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Contactless card transactions explode globally

RBR research shows that the number of contactless card purchases increased by 36% in 2020. Many hygiene-conscious consumers gravitated towards contactless payment methods during the pandemic to minimise contact with EFTPOS terminals — this was also widely encouraged by businesses and retailers.

Governments took note of this trend and several countries, including the UK, the Czech Republic and the Netherlands, raised the limit for payments without PIN, facilitating contactless spending further.

High levels of growth will continue, with RBR forecasting that the number of contactless card purchases will increase by 23% per year on average, reaching over 500 billion by 2026.

Contactless Vs cash

Some regulators and financial institutions view contactless technology as key in advancing the shift away from cash. Consumers are already choosing to use contactless cards for many low-value, everyday purchases they would have previously made with cash.

In China, the central bank has mandated that all new cards must be issued as contactless to expedite uptake of cashless payments.

The research reveals that contactless card usage is most established in Europe, which sees the highest average number of contactless purchases per card.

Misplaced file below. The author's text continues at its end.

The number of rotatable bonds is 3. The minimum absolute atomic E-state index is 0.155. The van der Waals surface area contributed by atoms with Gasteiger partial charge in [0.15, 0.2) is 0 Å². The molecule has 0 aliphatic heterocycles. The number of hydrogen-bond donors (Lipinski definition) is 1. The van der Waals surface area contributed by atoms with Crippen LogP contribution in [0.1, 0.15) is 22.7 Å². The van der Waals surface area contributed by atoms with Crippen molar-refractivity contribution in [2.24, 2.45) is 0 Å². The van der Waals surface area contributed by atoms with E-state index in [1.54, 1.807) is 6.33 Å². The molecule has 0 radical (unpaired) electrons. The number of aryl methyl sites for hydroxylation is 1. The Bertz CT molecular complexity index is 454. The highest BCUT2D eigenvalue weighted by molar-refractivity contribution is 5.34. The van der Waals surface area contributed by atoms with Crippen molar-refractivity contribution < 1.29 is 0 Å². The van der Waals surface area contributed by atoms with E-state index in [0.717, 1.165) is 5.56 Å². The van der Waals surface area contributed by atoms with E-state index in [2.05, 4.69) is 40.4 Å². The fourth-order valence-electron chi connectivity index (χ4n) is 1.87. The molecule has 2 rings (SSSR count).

Countries such as Ukraine which have particularly high levels of card tokenisation and mobile wallet usage have the most active contactless card users.

Contactless cards will expand their reach

Contactless rollout will accelerate in all 65 countries covered in the study, with 81% of all cards forecast to be contactless in 2026. The fastest growth in contactless cards will be in the Americas.

Issuance had previously been slow in many countries in this region, but the picture changed in 2020 when Brazil and Mexico both saw contactless card numbers almost triple as both banks and FinTechs ramped up their activity.

Contactless cards may, however, struggle to gain momentum in countries with established alternative contactless payment methods, such as Indonesia where QR code payments are widely used and contactless card uptake has so far been sluggish.

International card schemes are considering mandates for issuance of their cards as contactless to tackle such obstacles.

“Issuers got the message quickly during the pandemic that demand for contactless was increasing as customer habits changed,” says Daniel Dawson, who led RBR.

“In 2020, contactless cards got the extra push they needed to extend their reach across customer segments and regions, a trend that will only continue with time.”


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